Monthly Archives: December 2013

We’re Nutty for Nutty-Os

nutty_closeupNutty-Os are a holiday tradition in our family started by my sister many years ago. These crunchy, nutty, sweet and salty clusters are easy to make and quickly gobbled up (sometimes while they are still warm).

A few days ago, my friend CJ posted her version on her blog, CJ’s Kitchen, and it reminded me of ours. She toasts hers in a cast iron skillet and adds dried cranberries for a bit of tartness. She takes a little bag with her to work every day for an afternoon snack. It occurred to me that these would make a good camping snack or a no-cook breakfast item.

Today, inspired by CJ, I made a batch and added dried cranberries. We did a 50/50 mix of dried cranberries and dried blueberry cranberries. We love how the cranberries add a bit of tartness to the sweet and salty mix. Here is our recipe:


Cookie Sheet or Jelly Roll Pan


Big Bowl

Rubber Spatula for Stirring


½ cup brown sugar

½ cup dark corn syrup

¼ cup butter or margarine

½ teaspoon salt

6 cups cheerios or honey-nut cheerios (for a little more sweetness)

1 cup walnuts, chopped

½ cup almonds, slivered

1 cup dried cranberries (optional)

Prep Work

Heat oven to 325°F. Brush jelly roll pan with a little butter or margarine. Heat brown sugar, corn syrup, butter and salt in 3 quart saucepan over medium heat, stirring constantly about 5 minutes. Remove from heat. Stir in cheerios and nuts until well coated. You could add the dried cranberries here or after it comes out of the oven. Spread mixture in pan. Bake 15 minutes. Add the cranberries here if you didn’t add them before you baked it and cool 10 minutes, but don’t just let it sit; keep turning it and moving it as it cools. After about 10 minutes, you can let stand about an hour until firm. Serve immediately, or store in an airtight container for up to 2 weeks. Makes 9 cups.

This would be a great snack mix for in camp or on the trail and would make a good no-cook breakfast item on a morning where you want to keep breakfast simple.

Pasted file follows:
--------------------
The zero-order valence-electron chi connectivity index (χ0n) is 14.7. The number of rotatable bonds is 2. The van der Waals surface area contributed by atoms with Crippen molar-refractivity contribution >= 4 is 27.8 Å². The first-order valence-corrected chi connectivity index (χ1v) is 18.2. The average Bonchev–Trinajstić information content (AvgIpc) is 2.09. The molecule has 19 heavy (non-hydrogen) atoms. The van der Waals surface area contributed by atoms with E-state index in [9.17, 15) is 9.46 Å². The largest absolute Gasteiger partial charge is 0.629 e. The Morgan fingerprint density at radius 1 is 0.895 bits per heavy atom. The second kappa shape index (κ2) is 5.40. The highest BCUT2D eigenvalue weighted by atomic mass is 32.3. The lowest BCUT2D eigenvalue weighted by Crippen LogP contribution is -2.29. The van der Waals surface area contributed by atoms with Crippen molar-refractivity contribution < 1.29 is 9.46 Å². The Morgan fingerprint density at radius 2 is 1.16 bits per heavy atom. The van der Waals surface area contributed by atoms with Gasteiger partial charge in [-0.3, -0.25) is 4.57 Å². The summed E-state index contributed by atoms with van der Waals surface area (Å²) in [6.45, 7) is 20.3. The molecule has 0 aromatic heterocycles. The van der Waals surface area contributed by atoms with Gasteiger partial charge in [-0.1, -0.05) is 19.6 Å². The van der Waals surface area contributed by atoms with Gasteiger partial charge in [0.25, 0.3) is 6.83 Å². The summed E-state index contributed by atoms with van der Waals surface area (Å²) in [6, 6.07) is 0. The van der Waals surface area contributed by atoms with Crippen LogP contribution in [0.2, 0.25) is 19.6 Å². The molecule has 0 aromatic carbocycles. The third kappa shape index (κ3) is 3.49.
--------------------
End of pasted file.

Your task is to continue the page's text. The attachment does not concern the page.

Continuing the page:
Categories: Recipes, Snacks | Tags: , , , , , , , | 1 Comment

OMG! Cheesecake Stuffed Strawberries

cheesecake_stuffed_strawberriesMy daughter, who loves cheesecake, made these for her Girl Scout troop on a campout and we decided these are simply to die for.  They are easy to make and delightful to eat! We could have easily just eaten these the entire weekend! We ended up with about 4 dozen stuffed strawberries and they were gone in 60 seconds!



Mixing bowl, sturdy spoon, paring knife, resealable plastic bag.



1 pound large strawberries

8 ounces cream cheese, softened

3-4 tablespoons powdered sugar

1 teaspoon vanilla extract

Graham cracker crumbs (you can buy these in a box or smash your own, but you want them really fine)



At home, in a mixing bowl, beat cream cheese, powdered sugar, and vanilla until creamy. Add cream cheese mix to a zip-loc bag and this goes into your cooler for transport to camp.

You could also wash and core the strawberries at home and, likewise, load them into a container or bag for transport to camp. We opted to prep our strawberries in camp because we wanted to give the girls some paring knife experience.

In camp, squeeze your filling into the corner of the zip-loc bag and snip off the corner. Fill the strawberries with cheesecake mixture. Once strawberries are filled, dip the top in graham cracker crumbs.

Then you have to resist eating them all before dinner!

Categories: Desserts, Recipes | Tags: , , , , , , , | 2 Comments

I Want Coal in my Stocking!

charcoal_bucketsCoals are the life’s blood of Dutch oven cooking. Without them, our ovens would sit cold, empty and lifeless. Coals are the source of our heat, the source of our fire, and we love cooking with fire.

The traditional fire source for cooking outdoors was wood coals from the camp fire. I remember watching old cowboys load their Dutch ovens with ingredients then walk over to the fire and shovel out some hot coals and distribute them on top and underneath the Dutch ovens and declare that to be “just about right.” It always amazed me how they could just eyeball it like that.

Whether you’re a rookie cookie or a champion camp chef, charcoal briquettes offer easier and better heat control. In addition, every year, state and national parks place more restrictions on gathering wood and building open fires. All these are good reasons to use charcoal briquettes.

For best results, use quality charcoal but not a pre-treated, fast-start charcoal. Don’t get the cheap stuff. Quality charcoal will burn longer and more consistently, and can make the difference between a great meal and a meal that is burned or undercooked. I prefer Kingsford Original Charcoal.

I keep my charcoal in 5-gallon buckets. It rains a lot here in the Northwest and even when it doesn’t, we tend to get heavy overnight dew so the ground can be really damp sometimes. The 5-gallon buckets are easier than the bags to carry, store, and transport; and I don’t have to worry about bags getting ripped or soaked while camping in wet weather. The bucket also doubles as a stool to sit on.